In the second example of the second form of the present invention, the above-mentioned serial communications means is executed by means of handshaking between the microcomputer and the input/output processing IC. More specifically, a bi-directional send/receive serial communications data buffer is a shift register connected in a loop, so as to shift the upper-order bit of each register to the other register's lower-order bit, so that simultaneously with the receipt of bit-shifted instruction data or output data from the microcomputer, the input data at the above-mentioned input/output processing IC is bit-shifted and sent to the microcomputer, so that this serial communications means shifts bits by precisely the length of the shift register. In addition, a further related invention is a processing method constituted so as to transfer serial communications data directly to RAM via the microcomputer SIO and DMA.
A third example of the first form of the present invention is a third related invention, configured so as to be an input/output processing IC which is connected to a microcomputer used for control of various electrical actuators of a vehicle and to various vehicle sensors. The input/output processing IC performs input processing of the signals from the above-mentioned sensors, this input/output processing IC comprising an input means which inputs the electrical signals from the above-mentioned sensors, a parallel communications means for high-speed processing of some of the signals obtained, via the above-mentioned input means, by the above-mentioned microcomputer, a conversion means which converts, to serial signals, the remaining signals obtained by the above-mentioned input means, and a serial communications means which supplies the serial signals obtained by the above-mentioned means to the above-mentioned microcomputer.
In addition, a fourth actual example of the first form of the present invention is the third related invention, the configuration of which is such that the above-mentioned microcomputer is used for engine control, and the above-mentioned part of the signals supplied to the above-mentioned microcomputer by the above-mentioned parallel communications means are signals generated in synchronization with the rotation of the engine.
By virtue of the above-mentioned configuration of the input/output processing IC of the present invention, regarding the parallel input signals which require high-speed access, it is possible, for example, to use a signal which is generated asynchronously as a trigger signal to generate an interrupt request with respect to the CPU, The CPU treats this in a program, as the occurrence of an event, performing priority input processing of parallel input data and processing necessary for engine control, with the processing results output to the input/output processing IC as parallel data if necessary. Data input to the input/output processing IC from sensors or other elements which do not require high-speed access is sent at the prescribed interval as serial data in open time periods during which parallel processing is not being performed. For example, the data may be sent to RAM via the SIO or DMA of the CPU. The CPU performs the processing required for engine control based on these data, and issues commands to actuators and other elements by means of serial communications. In serial communications, when instruction data or output data is received from the SIO, input/output processing IC input data is sent. Data received from the CPU is processed in accordance with commands, and if it is output data, it is converted to parallel data in the output buffer and then output. If there is an A/D converter in the input section, channel data will be added to the input data. Channel commands are also given in the case of input commands to the A/D converter.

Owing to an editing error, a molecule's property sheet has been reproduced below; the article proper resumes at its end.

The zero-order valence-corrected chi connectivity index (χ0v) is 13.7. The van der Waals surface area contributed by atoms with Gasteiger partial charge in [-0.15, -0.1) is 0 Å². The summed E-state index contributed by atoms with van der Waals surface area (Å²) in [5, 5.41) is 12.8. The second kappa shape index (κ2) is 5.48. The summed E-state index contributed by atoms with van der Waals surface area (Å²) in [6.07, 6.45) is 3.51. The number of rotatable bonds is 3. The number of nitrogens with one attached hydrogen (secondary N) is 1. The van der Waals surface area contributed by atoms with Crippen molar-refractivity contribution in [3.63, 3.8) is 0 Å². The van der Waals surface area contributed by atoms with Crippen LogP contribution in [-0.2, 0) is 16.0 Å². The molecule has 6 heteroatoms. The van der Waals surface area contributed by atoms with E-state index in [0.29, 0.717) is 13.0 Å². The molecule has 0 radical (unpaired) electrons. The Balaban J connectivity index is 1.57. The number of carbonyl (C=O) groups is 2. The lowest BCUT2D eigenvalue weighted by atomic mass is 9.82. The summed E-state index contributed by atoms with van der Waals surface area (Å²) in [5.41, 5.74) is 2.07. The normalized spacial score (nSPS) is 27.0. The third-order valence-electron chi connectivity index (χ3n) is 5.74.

What follows is a description of the present invention based on the embodiments.
FIG. 1 is the block diagram of an ECU (electronic control unit) used in a vehicle engine, comprising a one-chip microcomputer 100 which forms the heart of the microcomputer, IC 200, which is the input/output processing IC of the embodiment of the present invention, to which digital high-speed input 300, which serves as input/output from sensors and switches to actuators, digital high-speed output 400, analog input 500, digital input 600, and digital output 700 are connected. The one-chip microcomputer 100 comprises CPU 101, ROM 107, RAM 107, and in addition TIO (timer input/output) and PIO (parallel input/output) 103 which receives parallel data, SIO (serial input/output) 104 which performs data transfer, and DMA 105 which transfers serial data to RAM 106. The parallel signals of the input/output processing IC are connected from the high-speed input buffer 201 and high-speed output buffer 202 to TIO 102 and PIO 103, and serial signals are connected from communications control circuit 207 through serial communications circuit 206 to SIO 104. Serial communications circuit 206 and SIO 104 each have shift registers, which are a loop so that the first bit of each shift register is connected to the last bit of the other shift register. The communications control circuit 207 is connected to the A/D conversion circuit 203, the input buffer 204, and the output buffer 205.